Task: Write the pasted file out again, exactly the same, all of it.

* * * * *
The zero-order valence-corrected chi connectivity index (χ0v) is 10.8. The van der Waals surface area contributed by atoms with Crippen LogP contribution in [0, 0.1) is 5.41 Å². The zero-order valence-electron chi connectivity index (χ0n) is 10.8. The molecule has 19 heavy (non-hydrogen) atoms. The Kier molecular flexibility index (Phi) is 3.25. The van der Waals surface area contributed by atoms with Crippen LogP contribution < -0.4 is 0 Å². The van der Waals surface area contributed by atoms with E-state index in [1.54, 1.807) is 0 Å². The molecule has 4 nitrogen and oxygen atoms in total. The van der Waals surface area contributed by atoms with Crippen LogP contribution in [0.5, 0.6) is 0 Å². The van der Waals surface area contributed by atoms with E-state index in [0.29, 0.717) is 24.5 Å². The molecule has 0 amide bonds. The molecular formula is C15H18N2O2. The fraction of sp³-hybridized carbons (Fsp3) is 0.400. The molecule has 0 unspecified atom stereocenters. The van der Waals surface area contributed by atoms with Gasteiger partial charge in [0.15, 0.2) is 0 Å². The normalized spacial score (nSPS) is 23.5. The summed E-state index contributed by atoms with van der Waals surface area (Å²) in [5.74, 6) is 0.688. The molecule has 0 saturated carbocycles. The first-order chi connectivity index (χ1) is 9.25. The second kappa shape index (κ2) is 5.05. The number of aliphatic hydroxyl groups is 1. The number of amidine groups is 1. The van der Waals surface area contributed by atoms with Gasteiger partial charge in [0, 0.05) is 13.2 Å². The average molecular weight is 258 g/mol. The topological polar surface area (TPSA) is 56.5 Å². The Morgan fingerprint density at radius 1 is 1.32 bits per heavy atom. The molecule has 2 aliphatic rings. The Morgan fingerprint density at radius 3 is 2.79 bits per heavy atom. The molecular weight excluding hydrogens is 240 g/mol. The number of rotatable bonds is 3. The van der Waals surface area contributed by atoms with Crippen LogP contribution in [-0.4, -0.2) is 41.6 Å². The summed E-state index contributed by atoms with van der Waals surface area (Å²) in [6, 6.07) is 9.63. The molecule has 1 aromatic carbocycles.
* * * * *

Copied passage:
The zero-order valence-corrected chi connectivity index (χ0v) is 10.8. The van der Waals surface area contributed by atoms with Crippen LogP contribution in [0, 0.1) is 5.41 Å². The zero-order valence-electron chi connectivity index (χ0n) is 10.8. The molecule has 19 heavy (non-hydrogen) atoms. The Kier molecular flexibility index (Phi) is 3.25. The van der Waals surface area contributed by atoms with Crippen LogP contribution < -0.4 is 0 Å². The van der Waals surface area contributed by atoms with E-state index in [1.54, 1.807) is 0 Å². The molecule has 4 nitrogen and oxygen atoms in total. The van der Waals surface area contributed by atoms with Crippen LogP contribution in [0.5, 0.6) is 0 Å². The van der Waals surface area contributed by atoms with E-state index in [0.29, 0.717) is 24.5 Å². The molecule has 0 amide bonds. The molecular formula is C15H18N2O2. The fraction of sp³-hybridized carbons (Fsp3) is 0.400. The molecule has 0 unspecified atom stereocenters. The van der Waals surface area contributed by atoms with Gasteiger partial charge in [0.15, 0.2) is 0 Å². The normalized spacial score (nSPS) is 23.5. The summed E-state index contributed by atoms with van der Waals surface area (Å²) in [5.74, 6) is 0.688. The molecule has 0 saturated carbocycles. The first-order chi connectivity index (χ1) is 9.25. The second kappa shape index (κ2) is 5.05. The number of aliphatic hydroxyl groups is 1. The number of amidine groups is 1. The van der Waals surface area contributed by atoms with Gasteiger partial charge in [0, 0.05) is 13.2 Å². The average molecular weight is 258 g/mol. The topological polar surface area (TPSA) is 56.5 Å². The Morgan fingerprint density at radius 1 is 1.32 bits per heavy atom. The molecule has 2 aliphatic rings. The Morgan fingerprint density at radius 3 is 2.79 bits per heavy atom. The molecular weight excluding hydrogens is 240 g/mol. The number of rotatable bonds is 3. The van der Waals surface area contributed by atoms with Crippen LogP contribution in [-0.4, -0.2) is 41.6 Å². The summed E-state index contributed by atoms with van der Waals surface area (Å²) in [6, 6.07) is 9.63. The molecule has 1 aromatic carbocycles.